It might say so at the top of the screen just as the computer starts-up. Larry
HOW TO IDENTIFY A MOTHERBOARD
The manufacturer of most modern, quality motherboards are fairly easy to identify. Many package their motherboards in retail boxes and include User Manuals (or what is often called "motherboard books"), etc. which clearly display the manufacturer's name and motherboard model, and often include the manufacturer's web site URL, as well. If these are lost, one can usually find the name or an abbreviation thereof silk-screened on the motherboard/on the side of the last expansion board slot to the left of the motherboard. Additionally, the slot will often contain the board version number. Such has not always been the case. In the "old days" motherboards were commonly shipped as OEM (Original Equipment Manufacturer - a company that makes computers, etc.) products in "plain wrappers." Some still are. And the motherboard books did not mention the manufacture either--a generic product, indeed. So how does one find-out who made the board?
Watch the computer as it boots. The manufacture's name and motherboard model might be displayed as the BIOS goes through its post routine. Use the Pause Key to freeze the screen (and any key to restart it).
Download and run CT BIOS (http://www.unicore.com/techsupport/UTILS/ctbios1.zip). This utility may grab the manufacturer's info from the BIOS. In the case of my BIOS, it listed the manufacturer's web site URL among other things.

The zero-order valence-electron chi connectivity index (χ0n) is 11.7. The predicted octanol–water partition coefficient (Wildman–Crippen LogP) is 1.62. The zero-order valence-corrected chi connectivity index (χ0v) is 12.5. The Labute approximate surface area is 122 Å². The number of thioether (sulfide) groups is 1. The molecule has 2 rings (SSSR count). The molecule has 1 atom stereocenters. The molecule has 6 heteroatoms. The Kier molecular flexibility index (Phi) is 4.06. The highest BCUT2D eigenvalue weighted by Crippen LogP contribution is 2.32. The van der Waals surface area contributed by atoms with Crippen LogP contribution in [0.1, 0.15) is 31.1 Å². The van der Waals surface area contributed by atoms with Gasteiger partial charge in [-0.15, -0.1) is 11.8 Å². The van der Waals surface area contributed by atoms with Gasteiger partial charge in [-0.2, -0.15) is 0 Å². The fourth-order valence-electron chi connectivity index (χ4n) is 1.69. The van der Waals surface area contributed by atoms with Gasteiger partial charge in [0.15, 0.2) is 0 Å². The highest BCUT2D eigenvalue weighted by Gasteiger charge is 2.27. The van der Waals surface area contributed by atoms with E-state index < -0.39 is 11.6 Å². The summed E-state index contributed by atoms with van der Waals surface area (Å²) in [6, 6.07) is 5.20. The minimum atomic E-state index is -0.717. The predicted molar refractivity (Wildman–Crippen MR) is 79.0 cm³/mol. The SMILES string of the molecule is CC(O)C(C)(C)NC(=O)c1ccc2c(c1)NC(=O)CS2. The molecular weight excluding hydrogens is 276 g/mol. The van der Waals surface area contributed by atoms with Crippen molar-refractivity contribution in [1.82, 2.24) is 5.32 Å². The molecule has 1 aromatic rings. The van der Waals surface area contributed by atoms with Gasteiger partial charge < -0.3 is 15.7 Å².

Visit Wim's Bios Page (http://www.ping.be/bios/) for help identifying the board with BIOS numbers.
Some boards just may have an FCC ID number on the board/slot, in the motherboard book, or elsewhere on the computer if the same manufacturer made more than just the motherboard. That number can usually be matched to the manufacture's name, etc. using the FCC data base at http://www.fcc.gov/oet/fccid/. Use that info to find the manufacturer with an Internet search engine. This is also useful for finding the manufacturer of expansion boards, etc.
Other motherboards may just have the model number of the board on them. Run this number through some of the Internet search engines.
Take the motherboard or computer to an "old" computer person like myself and see if he or she can help you out. I have file drawers full of old motherboard books.